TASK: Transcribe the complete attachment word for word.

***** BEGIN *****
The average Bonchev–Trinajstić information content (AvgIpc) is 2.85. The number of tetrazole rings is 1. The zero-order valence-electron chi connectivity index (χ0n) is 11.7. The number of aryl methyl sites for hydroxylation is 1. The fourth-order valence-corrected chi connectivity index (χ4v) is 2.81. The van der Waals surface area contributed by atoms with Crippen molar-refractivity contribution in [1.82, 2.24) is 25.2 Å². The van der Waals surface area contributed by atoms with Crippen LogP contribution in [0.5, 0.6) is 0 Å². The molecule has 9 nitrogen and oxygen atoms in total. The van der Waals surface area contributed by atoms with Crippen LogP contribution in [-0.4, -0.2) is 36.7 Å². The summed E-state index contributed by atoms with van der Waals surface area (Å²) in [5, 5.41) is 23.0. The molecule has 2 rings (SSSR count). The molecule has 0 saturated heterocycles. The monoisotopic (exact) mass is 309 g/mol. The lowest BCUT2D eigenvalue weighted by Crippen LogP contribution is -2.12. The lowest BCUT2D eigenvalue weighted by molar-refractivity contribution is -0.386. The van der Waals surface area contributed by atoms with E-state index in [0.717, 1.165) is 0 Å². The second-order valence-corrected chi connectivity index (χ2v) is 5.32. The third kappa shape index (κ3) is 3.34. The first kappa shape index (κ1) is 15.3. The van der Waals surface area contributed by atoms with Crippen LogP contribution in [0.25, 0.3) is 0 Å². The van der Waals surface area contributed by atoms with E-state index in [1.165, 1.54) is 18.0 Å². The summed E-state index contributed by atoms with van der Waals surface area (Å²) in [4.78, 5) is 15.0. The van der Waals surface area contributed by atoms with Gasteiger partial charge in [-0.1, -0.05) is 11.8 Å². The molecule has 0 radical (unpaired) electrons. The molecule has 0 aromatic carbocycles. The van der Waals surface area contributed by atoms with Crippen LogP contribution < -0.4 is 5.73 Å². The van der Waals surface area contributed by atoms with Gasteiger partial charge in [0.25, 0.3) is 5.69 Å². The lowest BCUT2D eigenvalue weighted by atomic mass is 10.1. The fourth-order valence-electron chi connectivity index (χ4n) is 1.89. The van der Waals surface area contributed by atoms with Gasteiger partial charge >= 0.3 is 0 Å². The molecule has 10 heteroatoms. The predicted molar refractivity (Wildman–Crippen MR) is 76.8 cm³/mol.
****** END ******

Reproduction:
The average Bonchev–Trinajstić information content (AvgIpc) is 2.85. The number of tetrazole rings is 1. The zero-order valence-electron chi connectivity index (χ0n) is 11.7. The number of aryl methyl sites for hydroxylation is 1. The fourth-order valence-corrected chi connectivity index (χ4v) is 2.81. The van der Waals surface area contributed by atoms with Crippen molar-refractivity contribution in [1.82, 2.24) is 25.2 Å². The van der Waals surface area contributed by atoms with Crippen LogP contribution in [0.5, 0.6) is 0 Å². The molecule has 9 nitrogen and oxygen atoms in total. The van der Waals surface area contributed by atoms with Crippen LogP contribution in [-0.4, -0.2) is 36.7 Å². The summed E-state index contributed by atoms with van der Waals surface area (Å²) in [5, 5.41) is 23.0. The molecule has 2 rings (SSSR count). The molecule has 0 saturated heterocycles. The monoisotopic (exact) mass is 309 g/mol. The lowest BCUT2D eigenvalue weighted by Crippen LogP contribution is -2.12. The lowest BCUT2D eigenvalue weighted by molar-refractivity contribution is -0.386. The van der Waals surface area contributed by atoms with E-state index in [0.717, 1.165) is 0 Å². The second-order valence-corrected chi connectivity index (χ2v) is 5.32. The third kappa shape index (κ3) is 3.34. The first kappa shape index (κ1) is 15.3. The van der Waals surface area contributed by atoms with Crippen LogP contribution in [0.25, 0.3) is 0 Å². The van der Waals surface area contributed by atoms with E-state index in [1.165, 1.54) is 18.0 Å². The summed E-state index contributed by atoms with van der Waals surface area (Å²) in [4.78, 5) is 15.0. The van der Waals surface area contributed by atoms with Gasteiger partial charge in [-0.1, -0.05) is 11.8 Å². The molecule has 0 radical (unpaired) electrons. The molecule has 0 aromatic carbocycles. The van der Waals surface area contributed by atoms with Crippen LogP contribution < -0.4 is 5.73 Å². The van der Waals surface area contributed by atoms with Gasteiger partial charge in [0.25, 0.3) is 5.69 Å². The lowest BCUT2D eigenvalue weighted by atomic mass is 10.1. The fourth-order valence-electron chi connectivity index (χ4n) is 1.89. The van der Waals surface area contributed by atoms with Gasteiger partial charge >= 0.3 is 0 Å². The molecule has 10 heteroatoms. The predicted molar refractivity (Wildman–Crippen MR) is 76.8 cm³/mol.